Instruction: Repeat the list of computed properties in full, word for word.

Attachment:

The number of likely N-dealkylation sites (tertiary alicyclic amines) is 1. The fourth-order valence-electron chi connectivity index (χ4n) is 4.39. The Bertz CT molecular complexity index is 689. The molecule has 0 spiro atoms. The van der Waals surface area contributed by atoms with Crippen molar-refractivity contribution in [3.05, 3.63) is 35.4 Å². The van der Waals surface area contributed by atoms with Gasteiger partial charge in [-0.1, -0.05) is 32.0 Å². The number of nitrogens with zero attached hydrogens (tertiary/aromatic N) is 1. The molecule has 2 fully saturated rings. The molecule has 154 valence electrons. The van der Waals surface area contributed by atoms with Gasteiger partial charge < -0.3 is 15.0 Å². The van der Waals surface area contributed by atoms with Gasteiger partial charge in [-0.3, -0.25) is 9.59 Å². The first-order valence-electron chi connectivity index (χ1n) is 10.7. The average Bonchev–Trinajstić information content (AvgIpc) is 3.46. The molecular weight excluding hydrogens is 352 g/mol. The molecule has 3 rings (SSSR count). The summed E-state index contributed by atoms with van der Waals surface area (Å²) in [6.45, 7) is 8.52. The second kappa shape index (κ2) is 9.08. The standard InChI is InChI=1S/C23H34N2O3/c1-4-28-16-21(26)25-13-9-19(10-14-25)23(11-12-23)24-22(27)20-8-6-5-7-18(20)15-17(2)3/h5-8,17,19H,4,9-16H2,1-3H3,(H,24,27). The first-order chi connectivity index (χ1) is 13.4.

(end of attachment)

The number of likely N-dealkylation sites (tertiary alicyclic amines) is 1. The fourth-order valence-electron chi connectivity index (χ4n) is 4.39. The Bertz CT molecular complexity index is 689. The molecule has 0 spiro atoms. The van der Waals surface area contributed by atoms with Crippen molar-refractivity contribution in [3.05, 3.63) is 35.4 Å². The van der Waals surface area contributed by atoms with Gasteiger partial charge in [-0.1, -0.05) is 32.0 Å². The number of nitrogens with zero attached hydrogens (tertiary/aromatic N) is 1. The molecule has 2 fully saturated rings. The molecule has 154 valence electrons. The van der Waals surface area contributed by atoms with Gasteiger partial charge < -0.3 is 15.0 Å². The van der Waals surface area contributed by atoms with Gasteiger partial charge in [-0.3, -0.25) is 9.59 Å². The first-order valence-electron chi connectivity index (χ1n) is 10.7. The average Bonchev–Trinajstić information content (AvgIpc) is 3.46. The molecular weight excluding hydrogens is 352 g/mol. The molecule has 3 rings (SSSR count). The summed E-state index contributed by atoms with van der Waals surface area (Å²) in [6.45, 7) is 8.52. The second kappa shape index (κ2) is 9.08. The standard InChI is InChI=1S/C23H34N2O3/c1-4-28-16-21(26)25-13-9-19(10-14-25)23(11-12-23)24-22(27)20-8-6-5-7-18(20)15-17(2)3/h5-8,17,19H,4,9-16H2,1-3H3,(H,24,27). The first-order chi connectivity index (χ1) is 13.4.